A new scam for stealing high-priced Lego sets from big box retailers may be spreading.
Prosecutors announced Wednesday that a San Francisco man was charged with changing bar codes on pricey Star Wars Lego kits in order to buy them at a fraction of their true cost at Peninsula Target stores. The news comes days after a Silicon Valley executive at global software giant SAP was accused of doing the same thing in the South Bay.
Authorities said there is no evidence linking the South Bay and Peninsula cases but agreed the similarities are striking. A Target spokeswoman declined to comment on whether the bar code thefts are a growing trend, or what they're doing about it.
"Our guy was really a one-man operation," said Santa Clara County supervising deputy district attorney Cindy Hendrickson. "There might very well be a ring, but I don't think it includes (him)."
In the Peninsula case, Donald Michael Morales, 44, faces 15 felony charges in an alleged bar code-changing spree that came to an end April 14 at a Redwood City Target, District Attorney Steve Wagstaffe said.
Morales was supposed to be arraigned in San Mateo County Superior Court on Wednesday morning, but he didn't show up, and authorities will issue a warrant for his arrest, Wagstaffe said.
In all but one of the 14 thefts, which happened at Target stores in San Mateo, Daly City, San Bruno and Redwood City, Morales allegedly replaced the approximately $140 price tags on Star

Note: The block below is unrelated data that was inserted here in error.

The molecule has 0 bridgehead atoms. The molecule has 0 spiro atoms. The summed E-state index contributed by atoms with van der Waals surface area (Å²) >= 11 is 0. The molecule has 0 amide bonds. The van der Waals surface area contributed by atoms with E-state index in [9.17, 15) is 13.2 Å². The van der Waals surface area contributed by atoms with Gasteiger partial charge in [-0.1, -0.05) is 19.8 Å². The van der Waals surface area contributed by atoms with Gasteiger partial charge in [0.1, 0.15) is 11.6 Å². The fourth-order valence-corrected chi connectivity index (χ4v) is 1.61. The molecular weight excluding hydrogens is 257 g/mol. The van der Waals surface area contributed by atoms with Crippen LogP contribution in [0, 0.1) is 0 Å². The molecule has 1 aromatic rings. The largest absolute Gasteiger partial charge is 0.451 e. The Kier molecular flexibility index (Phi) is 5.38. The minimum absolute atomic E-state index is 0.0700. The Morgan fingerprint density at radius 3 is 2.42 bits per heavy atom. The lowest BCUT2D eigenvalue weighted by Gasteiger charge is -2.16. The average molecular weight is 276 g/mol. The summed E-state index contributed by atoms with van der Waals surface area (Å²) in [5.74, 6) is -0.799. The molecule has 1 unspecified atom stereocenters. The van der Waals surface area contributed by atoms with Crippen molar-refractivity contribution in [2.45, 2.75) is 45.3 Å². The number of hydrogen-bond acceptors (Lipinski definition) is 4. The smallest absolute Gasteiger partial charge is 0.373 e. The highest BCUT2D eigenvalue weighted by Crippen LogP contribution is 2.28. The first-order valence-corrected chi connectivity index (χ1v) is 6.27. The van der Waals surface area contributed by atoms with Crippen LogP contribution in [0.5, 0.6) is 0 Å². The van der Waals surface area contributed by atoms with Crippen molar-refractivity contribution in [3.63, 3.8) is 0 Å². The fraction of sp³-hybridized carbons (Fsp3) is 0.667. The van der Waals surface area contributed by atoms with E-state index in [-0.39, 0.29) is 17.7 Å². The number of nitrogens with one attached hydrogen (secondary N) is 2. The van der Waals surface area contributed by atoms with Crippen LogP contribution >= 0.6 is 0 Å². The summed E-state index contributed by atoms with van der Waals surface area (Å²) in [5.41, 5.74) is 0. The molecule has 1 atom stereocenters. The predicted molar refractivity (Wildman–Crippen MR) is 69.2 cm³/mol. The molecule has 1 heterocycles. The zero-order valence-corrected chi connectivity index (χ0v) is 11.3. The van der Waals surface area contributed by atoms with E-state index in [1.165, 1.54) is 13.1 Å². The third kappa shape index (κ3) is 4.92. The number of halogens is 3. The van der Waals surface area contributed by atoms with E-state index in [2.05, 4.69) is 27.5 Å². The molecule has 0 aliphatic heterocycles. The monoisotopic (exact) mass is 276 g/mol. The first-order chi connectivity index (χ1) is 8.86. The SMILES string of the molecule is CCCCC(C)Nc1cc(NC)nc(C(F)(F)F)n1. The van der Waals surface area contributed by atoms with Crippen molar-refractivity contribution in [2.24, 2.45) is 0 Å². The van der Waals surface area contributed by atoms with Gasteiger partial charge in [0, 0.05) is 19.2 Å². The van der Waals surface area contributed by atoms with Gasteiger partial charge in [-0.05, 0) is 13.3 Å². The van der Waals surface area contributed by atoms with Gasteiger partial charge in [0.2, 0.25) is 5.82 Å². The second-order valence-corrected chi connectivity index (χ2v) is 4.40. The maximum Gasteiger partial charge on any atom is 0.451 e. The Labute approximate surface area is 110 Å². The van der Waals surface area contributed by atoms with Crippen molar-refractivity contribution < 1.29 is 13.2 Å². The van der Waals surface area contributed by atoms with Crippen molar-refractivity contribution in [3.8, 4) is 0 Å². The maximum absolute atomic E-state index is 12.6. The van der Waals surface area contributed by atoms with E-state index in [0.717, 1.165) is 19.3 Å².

He faces a count of commercial burglary for each alleged theft, as well as one charge of grand theft, Wagstaffe said.
Morales declined to comment Wednesday. But Morales allegedly told police he was unemployed and had turned to crime after falling on hard times.
Authorities said that, just as in the South Bay case, where Thomas Langenbach of San Carlos allegedly gave himself a discount at Mountain View Target stores, Morales was caught by a sharp store worker. The employee ringing him up realized the kits sold for a lot more than $15.99, said Wagstaffe.
At the time Morales was busted, police didn't realize there might be other cases, so he was given a misdemeanor citation with a court date. A Redwood City detective who had heard about similar crimes cracked the case by calling around to other police departments, officials said. Store surveillance footage then allegedly helped tie Morales to the other cases.